Smithsonian.com is running a feature on American archaeologist Mark Lehner, who has spent decades researching the Sphinx. From the article:
No human endeavor has been more associated with mystery than the huge, ancient lion that has a human head and is seemingly resting on the rocky plateau a stroll from the great pyramids. Fortunately for Lehner, it wasn’t just a metaphor that the Sphinx is a riddle. Little was known for certain about who erected it or when, what it represented and precisely how it related to the pharaonic monuments nearby. So Lehner settled in, working for five years out of a makeshift office between the Sphinx’s colossal paws, subsisting on Nescafé and cheese sandwiches while he examined every square inch of the structure. He remembers “climbing all over the Sphinx like the Lilliputians on Gulliver, and mapping it stone by stone.” The result was a uniquely detailed picture of the statue’s worn, patched surface, which had been subjected to at least five major restoration efforts since 1400 B.C. The research earned him a doctorate in Egyptology at Yale.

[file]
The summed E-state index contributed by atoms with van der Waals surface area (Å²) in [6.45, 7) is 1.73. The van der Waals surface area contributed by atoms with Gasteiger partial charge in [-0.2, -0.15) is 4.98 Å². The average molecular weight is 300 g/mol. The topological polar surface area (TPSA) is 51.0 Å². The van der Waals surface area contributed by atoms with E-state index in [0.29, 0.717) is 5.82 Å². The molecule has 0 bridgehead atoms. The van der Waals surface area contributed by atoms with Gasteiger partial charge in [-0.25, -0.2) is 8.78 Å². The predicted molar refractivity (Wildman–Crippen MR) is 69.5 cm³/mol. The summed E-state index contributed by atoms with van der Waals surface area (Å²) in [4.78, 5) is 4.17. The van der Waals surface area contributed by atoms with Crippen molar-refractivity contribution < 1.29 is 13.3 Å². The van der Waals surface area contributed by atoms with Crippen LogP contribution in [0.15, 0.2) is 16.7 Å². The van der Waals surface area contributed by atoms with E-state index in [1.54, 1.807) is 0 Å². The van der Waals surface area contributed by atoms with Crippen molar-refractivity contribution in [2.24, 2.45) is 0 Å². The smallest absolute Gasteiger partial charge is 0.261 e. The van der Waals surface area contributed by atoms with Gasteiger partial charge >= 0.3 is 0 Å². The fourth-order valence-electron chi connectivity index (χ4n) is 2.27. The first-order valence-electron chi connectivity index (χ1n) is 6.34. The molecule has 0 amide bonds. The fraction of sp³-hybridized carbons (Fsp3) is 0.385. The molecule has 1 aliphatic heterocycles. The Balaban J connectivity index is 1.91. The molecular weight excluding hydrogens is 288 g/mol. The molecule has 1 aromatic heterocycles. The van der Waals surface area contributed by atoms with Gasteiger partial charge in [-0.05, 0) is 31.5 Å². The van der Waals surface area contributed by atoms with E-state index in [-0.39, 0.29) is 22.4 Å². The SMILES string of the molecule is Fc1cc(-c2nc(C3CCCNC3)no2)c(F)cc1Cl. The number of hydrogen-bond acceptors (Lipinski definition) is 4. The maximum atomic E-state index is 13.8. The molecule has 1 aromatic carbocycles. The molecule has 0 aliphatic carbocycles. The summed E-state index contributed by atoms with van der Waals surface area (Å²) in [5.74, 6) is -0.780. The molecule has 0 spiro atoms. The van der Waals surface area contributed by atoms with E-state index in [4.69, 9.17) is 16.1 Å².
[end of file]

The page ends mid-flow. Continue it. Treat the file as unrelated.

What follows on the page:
Recognized today as one of the world’s leading Egyptologists and Sphinx authorities, Lehner has conducted field research at Giza during most of the 37 years since his first visit. … Applying his archaeological sleuthing to the surrounding two-square-mile Giza plateau with its pyramids, temples, quarries and thousands of tombs, Lehner helped confirm what others had speculated—that some parts of the Giza complex, the Sphinx included, make up a vast sacred machine designed to harness the power of the sun to sustain the earthly and divine order.
Click here for the complete Smithsonian article.